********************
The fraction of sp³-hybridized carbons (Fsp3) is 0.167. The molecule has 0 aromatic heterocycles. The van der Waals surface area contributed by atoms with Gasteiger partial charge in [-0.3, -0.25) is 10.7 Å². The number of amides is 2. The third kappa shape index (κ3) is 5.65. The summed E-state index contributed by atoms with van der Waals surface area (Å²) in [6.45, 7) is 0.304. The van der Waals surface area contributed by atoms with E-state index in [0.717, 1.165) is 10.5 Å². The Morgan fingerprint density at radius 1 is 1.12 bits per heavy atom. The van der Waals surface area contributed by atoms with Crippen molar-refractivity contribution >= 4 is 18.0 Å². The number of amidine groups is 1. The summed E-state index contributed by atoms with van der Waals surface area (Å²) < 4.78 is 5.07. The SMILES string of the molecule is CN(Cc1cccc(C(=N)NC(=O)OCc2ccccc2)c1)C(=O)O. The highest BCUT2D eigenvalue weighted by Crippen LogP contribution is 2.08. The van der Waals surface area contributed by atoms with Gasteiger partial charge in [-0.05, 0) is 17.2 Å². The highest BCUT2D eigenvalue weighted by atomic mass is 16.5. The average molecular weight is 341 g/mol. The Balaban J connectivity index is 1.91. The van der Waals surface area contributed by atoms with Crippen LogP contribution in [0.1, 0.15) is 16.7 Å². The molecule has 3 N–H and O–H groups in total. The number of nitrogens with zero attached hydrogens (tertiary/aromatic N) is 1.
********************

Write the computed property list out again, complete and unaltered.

The fraction of sp³-hybridized carbons (Fsp3) is 0.167. The molecule has 0 aromatic heterocycles. The van der Waals surface area contributed by atoms with Gasteiger partial charge in [-0.3, -0.25) is 10.7 Å². The number of amides is 2. The third kappa shape index (κ3) is 5.65. The summed E-state index contributed by atoms with van der Waals surface area (Å²) in [6.45, 7) is 0.304. The van der Waals surface area contributed by atoms with E-state index in [0.717, 1.165) is 10.5 Å². The Morgan fingerprint density at radius 1 is 1.12 bits per heavy atom. The van der Waals surface area contributed by atoms with Crippen molar-refractivity contribution >= 4 is 18.0 Å². The number of amidine groups is 1. The summed E-state index contributed by atoms with van der Waals surface area (Å²) < 4.78 is 5.07. The SMILES string of the molecule is CN(Cc1cccc(C(=N)NC(=O)OCc2ccccc2)c1)C(=O)O. The highest BCUT2D eigenvalue weighted by Crippen LogP contribution is 2.08. The van der Waals surface area contributed by atoms with Gasteiger partial charge in [-0.05, 0) is 17.2 Å². The highest BCUT2D eigenvalue weighted by atomic mass is 16.5. The average molecular weight is 341 g/mol. The Balaban J connectivity index is 1.91. The van der Waals surface area contributed by atoms with Crippen LogP contribution in [0.1, 0.15) is 16.7 Å². The molecule has 3 N–H and O–H groups in total. The number of nitrogens with zero attached hydrogens (tertiary/aromatic N) is 1.